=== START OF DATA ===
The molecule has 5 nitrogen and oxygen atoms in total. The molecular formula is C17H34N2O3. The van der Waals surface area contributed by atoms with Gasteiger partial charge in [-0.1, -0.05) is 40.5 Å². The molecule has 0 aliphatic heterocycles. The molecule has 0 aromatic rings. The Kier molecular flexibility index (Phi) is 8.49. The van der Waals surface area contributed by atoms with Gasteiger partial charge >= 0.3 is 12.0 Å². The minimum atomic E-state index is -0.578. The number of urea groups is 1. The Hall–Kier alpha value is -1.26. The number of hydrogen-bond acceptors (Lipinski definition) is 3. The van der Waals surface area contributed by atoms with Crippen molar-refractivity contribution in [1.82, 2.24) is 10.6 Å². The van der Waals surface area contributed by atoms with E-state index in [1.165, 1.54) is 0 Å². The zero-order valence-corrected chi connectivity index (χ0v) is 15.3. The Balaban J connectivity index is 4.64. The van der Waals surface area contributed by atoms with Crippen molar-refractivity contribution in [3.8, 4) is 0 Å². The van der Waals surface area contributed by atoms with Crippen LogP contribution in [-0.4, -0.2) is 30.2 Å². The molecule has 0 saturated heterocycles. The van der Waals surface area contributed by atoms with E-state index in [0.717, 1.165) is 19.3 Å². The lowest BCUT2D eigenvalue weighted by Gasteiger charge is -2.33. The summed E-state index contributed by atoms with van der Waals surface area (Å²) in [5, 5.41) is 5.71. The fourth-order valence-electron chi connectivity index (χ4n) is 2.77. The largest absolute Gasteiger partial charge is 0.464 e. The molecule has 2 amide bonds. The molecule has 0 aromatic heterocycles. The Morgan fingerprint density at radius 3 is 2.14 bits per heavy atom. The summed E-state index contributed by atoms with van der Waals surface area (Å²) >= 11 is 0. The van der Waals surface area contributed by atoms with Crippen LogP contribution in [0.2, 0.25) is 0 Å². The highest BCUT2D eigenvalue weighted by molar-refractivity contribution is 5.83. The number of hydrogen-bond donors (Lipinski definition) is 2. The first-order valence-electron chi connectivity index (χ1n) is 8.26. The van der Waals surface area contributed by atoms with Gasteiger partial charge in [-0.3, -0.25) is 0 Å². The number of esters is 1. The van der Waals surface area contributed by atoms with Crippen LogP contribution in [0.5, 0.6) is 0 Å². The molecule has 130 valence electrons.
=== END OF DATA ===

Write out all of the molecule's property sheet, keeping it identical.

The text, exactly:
The molecule has 5 nitrogen and oxygen atoms in total. The molecular formula is C17H34N2O3. The van der Waals surface area contributed by atoms with Gasteiger partial charge in [-0.1, -0.05) is 40.5 Å². The molecule has 0 aliphatic heterocycles. The molecule has 0 aromatic rings. The Kier molecular flexibility index (Phi) is 8.49. The van der Waals surface area contributed by atoms with Gasteiger partial charge >= 0.3 is 12.0 Å². The minimum atomic E-state index is -0.578. The number of urea groups is 1. The Hall–Kier alpha value is -1.26. The number of hydrogen-bond acceptors (Lipinski definition) is 3. The van der Waals surface area contributed by atoms with Crippen molar-refractivity contribution in [1.82, 2.24) is 10.6 Å². The van der Waals surface area contributed by atoms with E-state index in [1.165, 1.54) is 0 Å². The zero-order valence-corrected chi connectivity index (χ0v) is 15.3. The Balaban J connectivity index is 4.64. The van der Waals surface area contributed by atoms with Crippen molar-refractivity contribution in [3.8, 4) is 0 Å². The van der Waals surface area contributed by atoms with Crippen LogP contribution in [-0.4, -0.2) is 30.2 Å². The molecule has 0 saturated heterocycles. The van der Waals surface area contributed by atoms with E-state index in [0.717, 1.165) is 19.3 Å². The lowest BCUT2D eigenvalue weighted by Gasteiger charge is -2.33. The summed E-state index contributed by atoms with van der Waals surface area (Å²) in [5, 5.41) is 5.71. The fourth-order valence-electron chi connectivity index (χ4n) is 2.77. The largest absolute Gasteiger partial charge is 0.464 e. The molecule has 2 amide bonds. The molecule has 0 aromatic heterocycles. The Morgan fingerprint density at radius 3 is 2.14 bits per heavy atom. The summed E-state index contributed by atoms with van der Waals surface area (Å²) >= 11 is 0. The van der Waals surface area contributed by atoms with Crippen LogP contribution in [0.2, 0.25) is 0 Å². The highest BCUT2D eigenvalue weighted by molar-refractivity contribution is 5.83. The number of hydrogen-bond donors (Lipinski definition) is 2. The first-order valence-electron chi connectivity index (χ1n) is 8.26. The van der Waals surface area contributed by atoms with Gasteiger partial charge in [-0.3, -0.25) is 0 Å². The number of esters is 1. The van der Waals surface area contributed by atoms with Crippen LogP contribution in [0.5, 0.6) is 0 Å². The molecule has 130 valence electrons.